Sequoia Capital’s China arm piled into Chinese bets such as semiconductors and biotech, and its US arm joined some deals, including a 2020 financing for Tiktok parent ByteDance. The firm’s China investments have helped gather momentum for outbound investment curbs among US officials and lawmakers, said people familiar with their thinking. And Sequoia representatives have pushed for a targeted and defined set of restrictions in talks with Washington, people familiar with the matter said. The firm declined to comment.

China’s Crackdown

After President Xi Jinping wiped out the for-profit education industry and cracked down on Jack Ma’s Alibaba (NYSE:BABA), private equity firms learned the hard way how investor fortunes could turn if their bets collide with Beijing’s priorities. 

For example, Blackstone invested in Didi Global Inc., the ride-hailing giant that ran afoul of Chinese authorities over its New York stock listing. After Didi announced plans to reverse its listing in 2021, its shares plunged. Blackstone dropped a $3 billion bid for Chinese property developer Soho China in the face of a longer-than-expected review.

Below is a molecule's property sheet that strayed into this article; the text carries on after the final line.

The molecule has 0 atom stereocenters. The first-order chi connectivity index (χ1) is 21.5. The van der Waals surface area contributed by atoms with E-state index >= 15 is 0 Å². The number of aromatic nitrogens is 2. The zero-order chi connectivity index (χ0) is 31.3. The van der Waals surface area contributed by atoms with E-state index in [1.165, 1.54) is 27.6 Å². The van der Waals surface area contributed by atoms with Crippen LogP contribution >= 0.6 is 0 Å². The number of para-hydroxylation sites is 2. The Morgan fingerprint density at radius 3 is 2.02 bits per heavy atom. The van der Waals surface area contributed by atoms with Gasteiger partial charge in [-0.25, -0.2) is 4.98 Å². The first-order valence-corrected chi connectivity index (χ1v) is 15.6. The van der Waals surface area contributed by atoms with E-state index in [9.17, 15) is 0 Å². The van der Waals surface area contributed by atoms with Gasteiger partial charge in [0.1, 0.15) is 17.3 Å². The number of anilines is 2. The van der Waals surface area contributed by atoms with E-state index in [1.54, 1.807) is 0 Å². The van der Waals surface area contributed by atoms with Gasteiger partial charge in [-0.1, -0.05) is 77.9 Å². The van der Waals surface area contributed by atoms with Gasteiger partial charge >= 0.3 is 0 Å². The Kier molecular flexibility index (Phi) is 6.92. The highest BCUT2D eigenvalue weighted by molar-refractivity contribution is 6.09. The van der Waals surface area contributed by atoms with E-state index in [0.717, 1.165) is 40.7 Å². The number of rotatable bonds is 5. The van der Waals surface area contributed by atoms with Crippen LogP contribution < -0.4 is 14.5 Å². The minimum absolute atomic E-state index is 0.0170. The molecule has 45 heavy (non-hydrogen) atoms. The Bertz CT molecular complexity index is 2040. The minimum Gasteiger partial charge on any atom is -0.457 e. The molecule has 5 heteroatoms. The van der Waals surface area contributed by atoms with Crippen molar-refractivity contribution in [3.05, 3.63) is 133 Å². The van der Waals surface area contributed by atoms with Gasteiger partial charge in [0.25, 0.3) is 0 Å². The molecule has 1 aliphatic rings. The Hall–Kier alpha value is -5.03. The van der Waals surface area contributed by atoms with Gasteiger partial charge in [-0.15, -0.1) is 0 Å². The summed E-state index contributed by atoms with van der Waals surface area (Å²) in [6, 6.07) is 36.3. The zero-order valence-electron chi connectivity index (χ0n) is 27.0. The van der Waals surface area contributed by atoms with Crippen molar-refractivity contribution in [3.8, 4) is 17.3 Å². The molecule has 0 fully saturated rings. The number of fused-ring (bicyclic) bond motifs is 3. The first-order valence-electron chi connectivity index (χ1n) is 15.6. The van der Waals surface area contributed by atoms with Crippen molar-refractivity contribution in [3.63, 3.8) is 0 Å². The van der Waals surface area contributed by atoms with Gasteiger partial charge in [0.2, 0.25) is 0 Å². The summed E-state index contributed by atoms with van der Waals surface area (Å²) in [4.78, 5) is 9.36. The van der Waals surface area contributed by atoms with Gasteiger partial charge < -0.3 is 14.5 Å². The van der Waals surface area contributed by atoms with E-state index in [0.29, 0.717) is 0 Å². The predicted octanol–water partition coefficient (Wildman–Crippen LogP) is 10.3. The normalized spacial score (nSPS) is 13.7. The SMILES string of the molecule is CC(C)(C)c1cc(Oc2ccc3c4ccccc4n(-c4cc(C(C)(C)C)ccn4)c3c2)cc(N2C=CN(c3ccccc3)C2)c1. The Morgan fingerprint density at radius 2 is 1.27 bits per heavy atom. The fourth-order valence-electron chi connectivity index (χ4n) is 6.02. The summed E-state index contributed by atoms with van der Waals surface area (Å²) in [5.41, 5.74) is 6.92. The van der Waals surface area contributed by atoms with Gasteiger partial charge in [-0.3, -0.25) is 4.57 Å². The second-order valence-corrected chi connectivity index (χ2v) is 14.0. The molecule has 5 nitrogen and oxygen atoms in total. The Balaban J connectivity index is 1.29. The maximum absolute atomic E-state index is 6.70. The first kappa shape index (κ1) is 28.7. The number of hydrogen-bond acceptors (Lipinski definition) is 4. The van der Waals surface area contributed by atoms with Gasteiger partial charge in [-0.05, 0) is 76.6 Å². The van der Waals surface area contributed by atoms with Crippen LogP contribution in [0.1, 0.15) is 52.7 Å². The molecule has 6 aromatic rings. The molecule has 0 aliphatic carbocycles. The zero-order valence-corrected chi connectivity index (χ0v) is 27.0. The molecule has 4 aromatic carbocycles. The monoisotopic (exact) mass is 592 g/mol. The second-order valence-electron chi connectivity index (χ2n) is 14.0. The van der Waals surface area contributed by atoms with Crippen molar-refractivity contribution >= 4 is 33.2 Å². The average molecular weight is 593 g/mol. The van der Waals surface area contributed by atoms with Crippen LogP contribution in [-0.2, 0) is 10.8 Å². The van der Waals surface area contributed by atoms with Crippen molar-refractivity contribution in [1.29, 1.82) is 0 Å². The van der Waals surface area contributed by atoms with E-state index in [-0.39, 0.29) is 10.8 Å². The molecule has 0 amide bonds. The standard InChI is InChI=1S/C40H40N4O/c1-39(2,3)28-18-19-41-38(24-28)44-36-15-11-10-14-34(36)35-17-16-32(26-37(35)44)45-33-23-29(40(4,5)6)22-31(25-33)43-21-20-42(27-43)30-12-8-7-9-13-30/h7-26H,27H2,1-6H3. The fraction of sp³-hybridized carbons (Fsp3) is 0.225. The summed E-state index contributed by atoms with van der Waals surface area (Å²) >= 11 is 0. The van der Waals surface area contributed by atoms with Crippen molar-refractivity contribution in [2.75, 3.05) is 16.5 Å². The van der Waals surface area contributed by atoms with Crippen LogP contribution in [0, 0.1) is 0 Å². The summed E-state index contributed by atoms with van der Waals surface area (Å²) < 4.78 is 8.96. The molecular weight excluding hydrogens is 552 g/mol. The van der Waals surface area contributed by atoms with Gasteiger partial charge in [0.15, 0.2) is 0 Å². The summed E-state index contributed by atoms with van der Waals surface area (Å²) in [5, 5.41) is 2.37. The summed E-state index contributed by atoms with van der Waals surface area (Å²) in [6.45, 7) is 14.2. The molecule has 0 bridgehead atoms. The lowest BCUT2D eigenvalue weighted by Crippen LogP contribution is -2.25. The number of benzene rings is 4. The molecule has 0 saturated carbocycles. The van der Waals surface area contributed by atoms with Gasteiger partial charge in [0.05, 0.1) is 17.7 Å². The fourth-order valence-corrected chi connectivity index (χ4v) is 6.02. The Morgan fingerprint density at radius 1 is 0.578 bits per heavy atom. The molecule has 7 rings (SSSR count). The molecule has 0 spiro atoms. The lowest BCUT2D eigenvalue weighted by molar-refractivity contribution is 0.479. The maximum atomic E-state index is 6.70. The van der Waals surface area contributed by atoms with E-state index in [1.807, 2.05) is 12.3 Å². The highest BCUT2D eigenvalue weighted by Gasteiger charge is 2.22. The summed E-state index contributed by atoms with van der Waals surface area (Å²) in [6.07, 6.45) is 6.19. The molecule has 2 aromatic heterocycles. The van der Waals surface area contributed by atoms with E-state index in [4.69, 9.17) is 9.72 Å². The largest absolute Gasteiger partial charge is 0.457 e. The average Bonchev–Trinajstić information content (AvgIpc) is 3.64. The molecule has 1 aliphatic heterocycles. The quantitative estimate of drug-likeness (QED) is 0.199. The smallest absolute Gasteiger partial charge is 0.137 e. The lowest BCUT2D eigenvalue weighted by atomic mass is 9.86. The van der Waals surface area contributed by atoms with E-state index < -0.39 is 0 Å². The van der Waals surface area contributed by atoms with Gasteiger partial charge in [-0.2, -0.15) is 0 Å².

The firm has put more emphasis on ensuring returns justify the mounting regulatory and political risks in China, said people familiar with the matter. Potential rules screening investments, especially those relating to China, “could further negatively impact our ability to deploy capital in such countries,” Blackstone said last month in its annual report.

Several private equity firms have tried to show they make targeted wagers that don’t bleed into political terrain — a difficult task in a country where the state apparatus looms large. 

KKR & Co (NYSE:KKR).’s co-CEO, Joe Bae, who built the firm’s Asia-Pacific business, told investors in April that it focuses on areas such as financial services in China — not semiconductors and advanced technologies.